The Most Under-Appreciated Slide in a Pitch Deck

Larry Cynkin
Mar 23 · 3 min read
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The conventional wisdom about startup pitch decks is the most important sections are the team and money slides. And the conventional wisdom is not wrong. Research shows that investors spend more time on these slides than any others.

But having met hundreds of startup entrepreneurs (and their pitch decks), I find I can glean a lot of information about you as an entrepreneur from your competitor slide. Here’s what your thoughtful competitive research tells me, as captured in your competitor slide or simply from a conversation with you about your startup’s competitive landscape:

A comprehensive, detailed list of competitors shows me, first and foremost, that you dig in and do your homework. Competitive research is essentially research into how much of your opportunity has already been seized by others, not a topic most entrepreneurs are passionate about immersing themselves in. Your diligence about competitive research tells me that you’re a professional about the less gratifying tasks in an entrepreneur’s portfolio. I can also expect other facets of your strategy will be similarly backed up by substance and attention to detail.

If you’re a startup, by definition you are trying to prove your startup hypothesis. Generally speaking, your hypothesis is that customer demand will scale. If you’re really early stage, your hypothesis may be that customer demand exists. Some of the data crossing your desk will be beneficial to your startup hypothesis, and some, such as evidence of a strong competitor, will be detrimental.

How do you handle data that doesn’t favor your business case? Do you filter it out? Do you bury it? Is your head in the sand (or the clouds)? When you share thoughtful research into your competition, including strengths as well as weaknesses, that’s a strong signal the answer is “no”.

There are many bummer days in an entrepreneur’s life. The day you say to yourself about the competitor you just looked into, “Dang, they’ve actually done a pretty good job of this” is one of those days. If you’ve properly identified and acknowledged the competitive pressures facing your startup AND you’re still excited about your prospects, that tells me you’re more likely to be in it for the long haul. Which is a must for any successful entrepreneur.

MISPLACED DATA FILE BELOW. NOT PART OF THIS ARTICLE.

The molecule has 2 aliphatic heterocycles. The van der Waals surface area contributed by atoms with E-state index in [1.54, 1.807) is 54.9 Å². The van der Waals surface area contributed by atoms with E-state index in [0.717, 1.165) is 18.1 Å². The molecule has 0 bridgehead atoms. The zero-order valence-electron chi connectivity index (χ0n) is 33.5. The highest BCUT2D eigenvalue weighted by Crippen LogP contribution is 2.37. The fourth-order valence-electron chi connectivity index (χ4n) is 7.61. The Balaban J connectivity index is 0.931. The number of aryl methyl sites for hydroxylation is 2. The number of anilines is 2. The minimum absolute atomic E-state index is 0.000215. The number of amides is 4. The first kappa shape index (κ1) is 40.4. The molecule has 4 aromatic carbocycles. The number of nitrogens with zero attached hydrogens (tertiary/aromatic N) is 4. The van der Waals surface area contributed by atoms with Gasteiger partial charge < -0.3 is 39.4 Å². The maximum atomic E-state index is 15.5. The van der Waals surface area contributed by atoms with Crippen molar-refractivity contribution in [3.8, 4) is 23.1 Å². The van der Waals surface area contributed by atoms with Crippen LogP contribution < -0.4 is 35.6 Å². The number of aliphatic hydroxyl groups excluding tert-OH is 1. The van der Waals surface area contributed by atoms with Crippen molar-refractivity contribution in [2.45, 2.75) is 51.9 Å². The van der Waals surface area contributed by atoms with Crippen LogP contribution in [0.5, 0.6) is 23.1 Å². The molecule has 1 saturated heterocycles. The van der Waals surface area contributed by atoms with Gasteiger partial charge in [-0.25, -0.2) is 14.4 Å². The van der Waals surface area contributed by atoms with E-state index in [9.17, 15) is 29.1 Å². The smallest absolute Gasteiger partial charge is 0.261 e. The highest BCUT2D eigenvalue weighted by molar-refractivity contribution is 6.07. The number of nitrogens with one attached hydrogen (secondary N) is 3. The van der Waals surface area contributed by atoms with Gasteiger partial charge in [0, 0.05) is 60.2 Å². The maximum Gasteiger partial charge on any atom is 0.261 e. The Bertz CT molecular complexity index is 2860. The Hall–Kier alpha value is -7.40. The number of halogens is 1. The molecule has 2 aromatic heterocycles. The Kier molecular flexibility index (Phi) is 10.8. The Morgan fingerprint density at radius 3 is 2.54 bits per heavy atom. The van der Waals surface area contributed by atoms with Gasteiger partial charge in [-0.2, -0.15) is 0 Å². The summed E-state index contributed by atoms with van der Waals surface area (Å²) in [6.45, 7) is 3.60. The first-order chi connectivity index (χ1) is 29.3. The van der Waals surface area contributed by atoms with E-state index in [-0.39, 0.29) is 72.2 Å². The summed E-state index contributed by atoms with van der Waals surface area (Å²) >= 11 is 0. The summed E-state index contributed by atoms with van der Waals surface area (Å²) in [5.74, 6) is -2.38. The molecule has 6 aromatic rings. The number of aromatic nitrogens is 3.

Entrepreneurs should be able to paint a compelling picture of their startup. I worry if you haven’t. But I also worry how much of that picture is embellished.

When you acknowledge your competitors’ strengths, you give me confidence that you’re not trying to put a positive spin on everything. “We’ve figured out how to design a smart phone people will want to use, unlike those clowns at Apple and Google” — not what I want to hear. Unless I’ve worked with you before, I’m looking for reasons to believe your narrative. Your clear-eyed competitive research is a very good reason.

Nobody can be an expert in every domain. Like many others I’m a “T” — shallow in a lot of areas, deep in only a few. I’m probably not an expert in your particular niche and its ecosystem at this moment. I bet most investors aren’t either. More than your idea or your optimistic financial projections, a few minutes looking into your competitor list gives me a quick education on your space, the opportunity, and your (or anybody’s) prospects for success.


Even though I’m a technologist, one of my favorite classes in high school was social studies class junior year, where we debated different sides of an argument (often not the side we started out believing). Competitive research is like a pro/con debate on “I have a great startup idea”. Use it to challenge your assumptions. Your startup strategy and execution, as well as your pitch deck, will be the better for it.

This post was originally published on Shulman Rogers NEXT.

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Larry Cynkin

Written by

Consulting CTO helping not-so-technical execs manage software development. Find me at greenbarlc.com or @GreenBarLC

The Startup

Medium's largest active publication, followed by +683K people. Follow to join our community.

Larry Cynkin

Written by

Consulting CTO helping not-so-technical execs manage software development. Find me at greenbarlc.com or @GreenBarLC

The Startup

Medium's largest active publication, followed by +683K people. Follow to join our community.

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